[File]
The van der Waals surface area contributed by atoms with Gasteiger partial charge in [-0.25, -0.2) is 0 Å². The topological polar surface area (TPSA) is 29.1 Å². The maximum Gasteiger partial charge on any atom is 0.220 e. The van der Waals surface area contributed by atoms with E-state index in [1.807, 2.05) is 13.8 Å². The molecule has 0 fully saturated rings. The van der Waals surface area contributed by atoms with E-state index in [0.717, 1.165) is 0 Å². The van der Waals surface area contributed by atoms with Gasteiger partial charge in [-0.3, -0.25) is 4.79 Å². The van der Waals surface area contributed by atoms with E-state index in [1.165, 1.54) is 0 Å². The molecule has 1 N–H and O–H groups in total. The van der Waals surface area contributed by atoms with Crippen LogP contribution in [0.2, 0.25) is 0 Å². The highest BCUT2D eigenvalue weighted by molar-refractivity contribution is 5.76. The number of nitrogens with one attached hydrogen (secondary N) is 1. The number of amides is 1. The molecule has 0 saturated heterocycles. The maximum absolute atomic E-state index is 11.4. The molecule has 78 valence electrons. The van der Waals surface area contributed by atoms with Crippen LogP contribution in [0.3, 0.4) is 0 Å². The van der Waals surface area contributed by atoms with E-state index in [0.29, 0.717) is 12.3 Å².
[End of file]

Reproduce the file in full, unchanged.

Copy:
The van der Waals surface area contributed by atoms with Gasteiger partial charge in [-0.25, -0.2) is 0 Å². The topological polar surface area (TPSA) is 29.1 Å². The maximum Gasteiger partial charge on any atom is 0.220 e. The van der Waals surface area contributed by atoms with E-state index in [1.807, 2.05) is 13.8 Å². The molecule has 0 fully saturated rings. The van der Waals surface area contributed by atoms with E-state index in [0.717, 1.165) is 0 Å². The van der Waals surface area contributed by atoms with Gasteiger partial charge in [-0.3, -0.25) is 4.79 Å². The van der Waals surface area contributed by atoms with E-state index in [1.165, 1.54) is 0 Å². The molecule has 1 N–H and O–H groups in total. The van der Waals surface area contributed by atoms with Crippen LogP contribution in [0.2, 0.25) is 0 Å². The highest BCUT2D eigenvalue weighted by molar-refractivity contribution is 5.76. The number of nitrogens with one attached hydrogen (secondary N) is 1. The number of amides is 1. The molecule has 0 saturated heterocycles. The maximum absolute atomic E-state index is 11.4. The molecule has 78 valence electrons. The van der Waals surface area contributed by atoms with Crippen LogP contribution in [0.3, 0.4) is 0 Å². The van der Waals surface area contributed by atoms with E-state index in [0.29, 0.717) is 12.3 Å².